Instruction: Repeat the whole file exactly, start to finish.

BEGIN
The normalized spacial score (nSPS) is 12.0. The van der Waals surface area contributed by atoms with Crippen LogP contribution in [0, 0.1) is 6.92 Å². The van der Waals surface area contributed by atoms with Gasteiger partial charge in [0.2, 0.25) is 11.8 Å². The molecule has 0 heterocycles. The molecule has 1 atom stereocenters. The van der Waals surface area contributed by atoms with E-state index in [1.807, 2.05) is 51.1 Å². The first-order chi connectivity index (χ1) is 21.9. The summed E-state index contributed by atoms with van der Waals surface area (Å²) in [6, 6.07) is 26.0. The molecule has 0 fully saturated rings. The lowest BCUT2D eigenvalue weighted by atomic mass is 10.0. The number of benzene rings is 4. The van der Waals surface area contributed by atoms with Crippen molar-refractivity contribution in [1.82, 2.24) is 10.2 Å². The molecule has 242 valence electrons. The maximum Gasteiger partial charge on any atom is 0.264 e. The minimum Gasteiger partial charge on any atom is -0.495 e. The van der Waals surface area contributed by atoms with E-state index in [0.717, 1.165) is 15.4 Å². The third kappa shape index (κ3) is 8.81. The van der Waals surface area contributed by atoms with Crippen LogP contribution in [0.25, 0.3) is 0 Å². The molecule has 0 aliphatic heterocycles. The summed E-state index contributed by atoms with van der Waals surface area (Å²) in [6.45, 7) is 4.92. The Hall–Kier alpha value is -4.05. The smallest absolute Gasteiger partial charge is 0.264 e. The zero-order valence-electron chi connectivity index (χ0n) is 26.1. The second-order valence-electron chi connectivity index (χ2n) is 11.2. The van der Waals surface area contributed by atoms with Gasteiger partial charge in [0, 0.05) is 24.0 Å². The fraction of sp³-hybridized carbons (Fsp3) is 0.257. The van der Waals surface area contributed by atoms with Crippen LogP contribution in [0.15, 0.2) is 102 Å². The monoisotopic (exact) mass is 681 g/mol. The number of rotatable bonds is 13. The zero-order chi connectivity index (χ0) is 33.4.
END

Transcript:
The normalized spacial score (nSPS) is 12.0. The van der Waals surface area contributed by atoms with Crippen LogP contribution in [0, 0.1) is 6.92 Å². The van der Waals surface area contributed by atoms with Gasteiger partial charge in [0.2, 0.25) is 11.8 Å². The molecule has 0 heterocycles. The molecule has 1 atom stereocenters. The van der Waals surface area contributed by atoms with E-state index in [1.807, 2.05) is 51.1 Å². The first-order chi connectivity index (χ1) is 21.9. The summed E-state index contributed by atoms with van der Waals surface area (Å²) in [6, 6.07) is 26.0. The molecule has 0 fully saturated rings. The lowest BCUT2D eigenvalue weighted by atomic mass is 10.0. The number of benzene rings is 4. The van der Waals surface area contributed by atoms with Crippen molar-refractivity contribution in [1.82, 2.24) is 10.2 Å². The molecule has 242 valence electrons. The maximum Gasteiger partial charge on any atom is 0.264 e. The minimum Gasteiger partial charge on any atom is -0.495 e. The van der Waals surface area contributed by atoms with E-state index in [0.717, 1.165) is 15.4 Å². The third kappa shape index (κ3) is 8.81. The van der Waals surface area contributed by atoms with Crippen LogP contribution in [0.25, 0.3) is 0 Å². The molecule has 0 aliphatic heterocycles. The summed E-state index contributed by atoms with van der Waals surface area (Å²) in [6.45, 7) is 4.92. The Hall–Kier alpha value is -4.05. The smallest absolute Gasteiger partial charge is 0.264 e. The zero-order valence-electron chi connectivity index (χ0n) is 26.1. The second-order valence-electron chi connectivity index (χ2n) is 11.2. The van der Waals surface area contributed by atoms with Gasteiger partial charge in [0, 0.05) is 24.0 Å². The fraction of sp³-hybridized carbons (Fsp3) is 0.257. The van der Waals surface area contributed by atoms with Crippen LogP contribution in [0.15, 0.2) is 102 Å². The monoisotopic (exact) mass is 681 g/mol. The number of rotatable bonds is 13. The zero-order chi connectivity index (χ0) is 33.4.